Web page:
Plants under this name have been known for many years. It is similar to 'Genge's Gold'. The particular chimaera that produces the variegation probably recurs. The relative width of the cream and green zones would be expected to vary. Limited observation suggests that 'Guilded' has a wider cream zone but the difference may not be consistent. The plant described in Parkinson's herbal of 1629 as gilded was flecked with gold and cannot be this plant. ['Gilded']

Rosmarinus officinalis 'Lavandulaceus'

A name once used in Australia, erroneously, for a pale blueflowered, prostrate Corsican Rosemary which differs from the hybrid, r. _lavandulaceus (r. eriocalyx _ r. officinalis), in lacking long simple hairs on the calyx. R. eriocalyx, a species which occurs in Spain and n Africa, is probably not cultivated in Australia and r. lavandulaceus is sometimes treated as a distinct nonhybrid species.

Rosmarinus officinalis 'Lockwood De Forest'

This has narrow leaves and pale blue flowers and is described as prostrate. Material imported from New Zealand under this name seems to be semi-prostrate. Originated as a seedling in the de Forest garden in Santa Barbara, California. ['Lockwood', 'Lockwood Variety']

Rosmarinus officinalis 'Majorca Pink'

An erect, pink-flowered shrub with leaves to 3 mm wide; it is a selection from the wild in Majorca.

Rosmarinus officinalis 'Miss Jessupp'

S Upright' An erect, multi-stemmed shrub to 2.5 m tall with slate blue flowers that originated as a cutting from Sissinghurst in 1957 and was propagated in California by Elizabeth de Forest. This is the most widely available Rosemary in Europe, often simply sold as r. officinalis. However, the name may be found applied to any erect form.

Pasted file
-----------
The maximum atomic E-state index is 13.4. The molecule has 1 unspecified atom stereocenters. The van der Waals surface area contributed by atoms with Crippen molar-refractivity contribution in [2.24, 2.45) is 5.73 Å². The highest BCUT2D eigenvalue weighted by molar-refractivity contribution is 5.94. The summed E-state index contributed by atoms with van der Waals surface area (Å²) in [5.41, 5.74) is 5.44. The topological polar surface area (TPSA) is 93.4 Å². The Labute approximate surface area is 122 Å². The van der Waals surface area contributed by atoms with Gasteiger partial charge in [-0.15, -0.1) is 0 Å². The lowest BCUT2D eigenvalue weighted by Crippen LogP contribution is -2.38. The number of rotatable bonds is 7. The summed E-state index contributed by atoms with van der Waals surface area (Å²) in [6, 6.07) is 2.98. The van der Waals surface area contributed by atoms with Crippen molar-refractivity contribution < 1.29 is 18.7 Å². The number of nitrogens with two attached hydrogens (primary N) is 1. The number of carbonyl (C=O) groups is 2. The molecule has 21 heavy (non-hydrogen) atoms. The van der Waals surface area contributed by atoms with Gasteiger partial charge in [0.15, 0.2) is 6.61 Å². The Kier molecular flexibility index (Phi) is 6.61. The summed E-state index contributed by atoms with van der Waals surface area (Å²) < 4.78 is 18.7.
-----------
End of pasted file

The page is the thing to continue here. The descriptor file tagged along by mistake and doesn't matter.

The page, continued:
Rosmarinus officinalis 'Roseus'

A name unadvisedly given to pink-flowered plants. The botanical name roseus was applied only to a form of r. officinalis growing in n Africa.

Rosmarinus officinalis 'Scentuous Blue'

Plant Breeder's Rights published in Plant Varieties Journal 11(3)53.

Rosmarinus officinalis 'Severn Sea'

A semi-prostrate shrub with leaves of average width and deep blue flowers. Raised by Norman Hadden of Porlock, Somerset, uk, who said it was a seedling of 'Corsicus Prostratus', which had been an introduction of Treseder's Nsy. ['Seven Seas']

Rosmarinus officinalis 'Sweet Remembrance'

A pink-flowered, sprawling shrub. [Pink Remembrance is a promotional name for this cultivar]

Rosmarinus officinalis 'Tuscan Blue'

An erect plant to 2 m tall with leaves 3-8 mm wide, the margins of which are only slightly rolled under. Flowers pale blue. Int. Uk by w. Arnold- Foster from Tuscany, where it is used as a hedging plant for small fields. [Tuscany Blue is a promotional name for this plant]

kingdom Plantae
phylum   Tracheophyta
class    Magnoliopsida
superorder     Asteranae
order      Lamiales
family       Lamiaceae
genus        Rosmarinus L.